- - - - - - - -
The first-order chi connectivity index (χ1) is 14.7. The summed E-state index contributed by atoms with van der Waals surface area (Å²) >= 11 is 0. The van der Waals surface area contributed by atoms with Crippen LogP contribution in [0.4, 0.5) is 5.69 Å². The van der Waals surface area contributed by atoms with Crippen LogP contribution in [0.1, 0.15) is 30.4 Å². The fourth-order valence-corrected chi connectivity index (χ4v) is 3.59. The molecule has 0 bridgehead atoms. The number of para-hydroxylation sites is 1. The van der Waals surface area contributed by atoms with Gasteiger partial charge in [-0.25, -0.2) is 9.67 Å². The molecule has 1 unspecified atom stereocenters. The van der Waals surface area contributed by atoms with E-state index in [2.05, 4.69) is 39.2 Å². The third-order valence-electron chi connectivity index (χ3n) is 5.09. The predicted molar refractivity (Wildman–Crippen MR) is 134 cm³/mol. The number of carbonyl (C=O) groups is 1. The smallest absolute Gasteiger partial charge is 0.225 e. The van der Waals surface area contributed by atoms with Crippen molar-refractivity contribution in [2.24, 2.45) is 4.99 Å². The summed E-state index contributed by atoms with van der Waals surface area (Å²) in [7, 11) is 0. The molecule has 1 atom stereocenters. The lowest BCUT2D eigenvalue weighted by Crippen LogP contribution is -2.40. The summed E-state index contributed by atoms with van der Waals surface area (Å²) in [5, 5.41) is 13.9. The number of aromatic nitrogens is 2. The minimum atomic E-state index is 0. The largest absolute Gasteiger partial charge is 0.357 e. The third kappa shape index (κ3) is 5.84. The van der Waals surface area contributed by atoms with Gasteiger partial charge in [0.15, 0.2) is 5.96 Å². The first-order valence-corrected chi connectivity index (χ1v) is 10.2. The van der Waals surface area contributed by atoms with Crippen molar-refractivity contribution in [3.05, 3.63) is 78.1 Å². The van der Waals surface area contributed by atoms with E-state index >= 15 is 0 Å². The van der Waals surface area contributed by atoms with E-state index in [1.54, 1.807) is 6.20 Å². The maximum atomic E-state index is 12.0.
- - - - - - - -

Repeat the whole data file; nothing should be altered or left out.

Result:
The first-order chi connectivity index (χ1) is 14.7. The summed E-state index contributed by atoms with van der Waals surface area (Å²) >= 11 is 0. The van der Waals surface area contributed by atoms with Crippen LogP contribution in [0.4, 0.5) is 5.69 Å². The van der Waals surface area contributed by atoms with Crippen LogP contribution in [0.1, 0.15) is 30.4 Å². The fourth-order valence-corrected chi connectivity index (χ4v) is 3.59. The molecule has 0 bridgehead atoms. The number of para-hydroxylation sites is 1. The van der Waals surface area contributed by atoms with Gasteiger partial charge in [-0.25, -0.2) is 9.67 Å². The molecule has 1 unspecified atom stereocenters. The van der Waals surface area contributed by atoms with E-state index in [2.05, 4.69) is 39.2 Å². The third-order valence-electron chi connectivity index (χ3n) is 5.09. The predicted molar refractivity (Wildman–Crippen MR) is 134 cm³/mol. The number of carbonyl (C=O) groups is 1. The smallest absolute Gasteiger partial charge is 0.225 e. The van der Waals surface area contributed by atoms with Crippen molar-refractivity contribution in [2.24, 2.45) is 4.99 Å². The summed E-state index contributed by atoms with van der Waals surface area (Å²) in [7, 11) is 0. The molecule has 1 atom stereocenters. The lowest BCUT2D eigenvalue weighted by Crippen LogP contribution is -2.40. The summed E-state index contributed by atoms with van der Waals surface area (Å²) in [5, 5.41) is 13.9. The number of aromatic nitrogens is 2. The minimum atomic E-state index is 0. The largest absolute Gasteiger partial charge is 0.357 e. The third kappa shape index (κ3) is 5.84. The van der Waals surface area contributed by atoms with Gasteiger partial charge in [0.15, 0.2) is 5.96 Å². The first-order valence-corrected chi connectivity index (χ1v) is 10.2. The van der Waals surface area contributed by atoms with Crippen molar-refractivity contribution in [3.05, 3.63) is 78.1 Å². The van der Waals surface area contributed by atoms with E-state index >= 15 is 0 Å². The van der Waals surface area contributed by atoms with E-state index in [1.54, 1.807) is 6.20 Å². The maximum atomic E-state index is 12.0.